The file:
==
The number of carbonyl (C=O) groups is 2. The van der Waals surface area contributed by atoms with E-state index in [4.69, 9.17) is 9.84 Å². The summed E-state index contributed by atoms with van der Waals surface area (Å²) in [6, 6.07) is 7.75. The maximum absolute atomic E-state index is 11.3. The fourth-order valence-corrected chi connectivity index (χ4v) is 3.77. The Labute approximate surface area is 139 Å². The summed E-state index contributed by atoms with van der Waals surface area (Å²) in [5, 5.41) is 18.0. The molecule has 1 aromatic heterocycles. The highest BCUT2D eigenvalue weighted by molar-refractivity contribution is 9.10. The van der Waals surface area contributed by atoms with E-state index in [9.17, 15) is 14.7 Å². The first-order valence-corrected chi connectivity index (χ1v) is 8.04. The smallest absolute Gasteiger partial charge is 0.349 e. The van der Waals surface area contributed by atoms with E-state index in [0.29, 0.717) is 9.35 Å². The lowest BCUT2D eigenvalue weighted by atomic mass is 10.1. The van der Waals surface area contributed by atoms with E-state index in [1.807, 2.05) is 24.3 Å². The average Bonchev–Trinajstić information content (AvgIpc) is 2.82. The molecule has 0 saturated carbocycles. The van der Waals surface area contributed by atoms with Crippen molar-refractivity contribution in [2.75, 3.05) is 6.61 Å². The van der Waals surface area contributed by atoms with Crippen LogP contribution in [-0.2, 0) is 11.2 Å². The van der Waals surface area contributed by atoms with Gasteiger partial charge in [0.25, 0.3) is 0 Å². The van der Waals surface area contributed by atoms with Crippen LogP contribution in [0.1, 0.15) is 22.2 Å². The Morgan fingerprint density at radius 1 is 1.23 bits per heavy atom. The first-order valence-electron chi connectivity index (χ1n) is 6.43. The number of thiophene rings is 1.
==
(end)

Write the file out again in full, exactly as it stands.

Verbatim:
The number of carbonyl (C=O) groups is 2. The van der Waals surface area contributed by atoms with E-state index in [4.69, 9.17) is 9.84 Å². The summed E-state index contributed by atoms with van der Waals surface area (Å²) in [6, 6.07) is 7.75. The maximum absolute atomic E-state index is 11.3. The fourth-order valence-corrected chi connectivity index (χ4v) is 3.77. The Labute approximate surface area is 139 Å². The summed E-state index contributed by atoms with van der Waals surface area (Å²) in [5, 5.41) is 18.0. The molecule has 1 aromatic heterocycles. The highest BCUT2D eigenvalue weighted by molar-refractivity contribution is 9.10. The van der Waals surface area contributed by atoms with E-state index in [9.17, 15) is 14.7 Å². The first-order valence-corrected chi connectivity index (χ1v) is 8.04. The smallest absolute Gasteiger partial charge is 0.349 e. The van der Waals surface area contributed by atoms with E-state index in [0.29, 0.717) is 9.35 Å². The lowest BCUT2D eigenvalue weighted by atomic mass is 10.1. The van der Waals surface area contributed by atoms with E-state index in [1.807, 2.05) is 24.3 Å². The average Bonchev–Trinajstić information content (AvgIpc) is 2.82. The molecule has 0 saturated carbocycles. The van der Waals surface area contributed by atoms with Crippen molar-refractivity contribution in [2.75, 3.05) is 6.61 Å². The van der Waals surface area contributed by atoms with Crippen LogP contribution in [-0.2, 0) is 11.2 Å². The van der Waals surface area contributed by atoms with Gasteiger partial charge in [0.25, 0.3) is 0 Å². The van der Waals surface area contributed by atoms with Crippen LogP contribution in [0.1, 0.15) is 22.2 Å². The Morgan fingerprint density at radius 1 is 1.23 bits per heavy atom. The first-order valence-electron chi connectivity index (χ1n) is 6.43. The number of thiophene rings is 1.